Strategic Evaluation Division
Science & Policy Integration
- The purpose of this document is to provide program managers with an overview of the evaluation function at NRCan.
- The TBS Policy on Evaluation (April 2009) requires that all direct spending, including all G&C Programs, be evaluated every five years
- Most program managers will find themselves participating in an evaluation at some point.
What is Evaluation?
- Evaluations are the systematic collection and analysis of evidence on the outcomes of programs to make judgments about
- their relevance;
- performance; and
- Alternative ways to deliver them or to achieve the same results.
- Evaluations must be neutral, and evidence-based.
- An evaluation is not the same as an audit.
|Focus on whether we are doing the right things, and the extent to which a program is achieving its expected outcomes, in a cost-effective manner.||Internal audit is looking at financial management, processes, controls and risk.|
|Make assessments on the relevance & performance of programs||Identify strengths and weaknesses in the management control framework|
Why do Evaluations?
- The objective of evaluation is to create a comprehensive and reliable base of evidence to support:
- policy and program improvement;
- expenditure management;
- Cabinet decision-making; and
- public accountability.
- Evaluations are often required to support TB submissions and Memoranda to Cabinet.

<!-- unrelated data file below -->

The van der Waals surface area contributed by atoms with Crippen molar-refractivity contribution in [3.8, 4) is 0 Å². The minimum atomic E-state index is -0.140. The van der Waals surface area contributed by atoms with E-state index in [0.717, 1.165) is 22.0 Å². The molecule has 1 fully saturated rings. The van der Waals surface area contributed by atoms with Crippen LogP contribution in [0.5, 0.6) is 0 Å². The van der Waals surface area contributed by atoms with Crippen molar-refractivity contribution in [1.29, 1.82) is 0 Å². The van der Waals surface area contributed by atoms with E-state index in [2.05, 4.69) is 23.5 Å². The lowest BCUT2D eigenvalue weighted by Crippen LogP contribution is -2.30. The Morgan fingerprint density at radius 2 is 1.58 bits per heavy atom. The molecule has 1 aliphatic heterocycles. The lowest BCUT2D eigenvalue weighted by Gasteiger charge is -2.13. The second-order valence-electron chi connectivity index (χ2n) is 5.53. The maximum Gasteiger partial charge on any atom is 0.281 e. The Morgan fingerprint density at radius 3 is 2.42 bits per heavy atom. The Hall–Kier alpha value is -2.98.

- They are also a critical source of evidence for Strategic Reviews, to support resource reallocation (next review will occur in 2014).
Background: Evaluation Stakeholders
Text Version - Figure 1
Graphic shows the diverse information needs of stakeholders
At the top: Evaluation Reports (as the final product) leading to three streams:
First Stream: Policy and Program Improvement: meets the needs of NRCan DM; Sector ADMs; Program Managers
Second Stream: Expenditure Management / Cabinet Decision-making: meets the needs of Cabinet; Strategic Review; TBS
Accountability/ Public Reporting: meets the needs of Parliament; Canadian Public.
At the bottom: The challenge is to meet the diverse information needs of many stakeholders
The Evaluation Cycle
Text Version - Figure 2
Cycle starts with Evaluation Planning, Evaluation Assessment (1-3 months); Contracting (1-2 months); Field Work/Analysis (6-8 months); Report and Recommendations (1-4 months); Management Responses; Approvals/Posting (2-3 months); and finally Implementing Change.
- NRCan must evaluate all direct program spending, including all ongoing grant and contribution programs, every five years.
- NRCan has developed a five-year Evaluation Plan based on PAA units that is updated annually and approved by the Evaluation Committee.
- In most cases, the evaluation of an individual program will be conducted within the scope of a broader evaluation of a PAA unit.
- The current plan summary appears on the Strategic Evaluation Internet site at: http://nrcan.gc.ca/evaluation/plans-eng.php.
Phases of an Evaluation
- Evaluation Assessment (1-3 months)
- research and planning to understand the programs
- develop the Terms of Reference
- obtain approval from the Evaluation Committee
- Contracting (1-2 months)
- Consultants are often used to supplement in-house staff. Their roles will vary by project.
- Fieldwork or Data Collection/Analysis (6-8 months)
- develop a detailed methodology report
- methodologies: key informant interviews; focus groups; file/document/literature reviews; surveys; case studies; and data and economic analysis
- analyse information collected from these multiple lines of evidence to develop conclusions
- Reporting & Development of Recommendations (2-4 months)
- prepare preliminary findings and discuss with programs
- draft report
- address comments and revisions
- develop recommendations
- Management Responses (1 month)